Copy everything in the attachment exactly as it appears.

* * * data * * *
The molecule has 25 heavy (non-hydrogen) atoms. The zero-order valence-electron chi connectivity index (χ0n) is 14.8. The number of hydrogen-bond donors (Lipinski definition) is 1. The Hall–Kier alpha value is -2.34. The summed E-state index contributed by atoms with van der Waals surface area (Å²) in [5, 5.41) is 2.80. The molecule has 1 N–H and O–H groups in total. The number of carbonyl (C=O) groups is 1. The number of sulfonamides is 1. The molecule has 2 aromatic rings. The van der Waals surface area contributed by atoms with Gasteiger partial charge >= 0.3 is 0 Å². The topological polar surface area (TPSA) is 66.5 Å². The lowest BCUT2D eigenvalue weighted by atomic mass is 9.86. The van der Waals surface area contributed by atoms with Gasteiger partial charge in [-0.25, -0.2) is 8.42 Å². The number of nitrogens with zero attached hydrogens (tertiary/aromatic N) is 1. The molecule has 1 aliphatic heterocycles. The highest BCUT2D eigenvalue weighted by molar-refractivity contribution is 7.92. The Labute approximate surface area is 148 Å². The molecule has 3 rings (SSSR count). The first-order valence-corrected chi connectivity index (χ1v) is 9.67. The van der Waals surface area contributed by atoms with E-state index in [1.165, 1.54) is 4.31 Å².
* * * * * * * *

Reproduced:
The molecule has 25 heavy (non-hydrogen) atoms. The zero-order valence-electron chi connectivity index (χ0n) is 14.8. The number of hydrogen-bond donors (Lipinski definition) is 1. The Hall–Kier alpha value is -2.34. The summed E-state index contributed by atoms with van der Waals surface area (Å²) in [5, 5.41) is 2.80. The molecule has 1 N–H and O–H groups in total. The number of carbonyl (C=O) groups is 1. The number of sulfonamides is 1. The molecule has 2 aromatic rings. The van der Waals surface area contributed by atoms with Gasteiger partial charge >= 0.3 is 0 Å². The topological polar surface area (TPSA) is 66.5 Å². The lowest BCUT2D eigenvalue weighted by atomic mass is 9.86. The van der Waals surface area contributed by atoms with Gasteiger partial charge in [-0.25, -0.2) is 8.42 Å². The number of nitrogens with zero attached hydrogens (tertiary/aromatic N) is 1. The molecule has 1 aliphatic heterocycles. The highest BCUT2D eigenvalue weighted by molar-refractivity contribution is 7.92. The Labute approximate surface area is 148 Å². The molecule has 3 rings (SSSR count). The first-order valence-corrected chi connectivity index (χ1v) is 9.67. The van der Waals surface area contributed by atoms with E-state index in [1.165, 1.54) is 4.31 Å².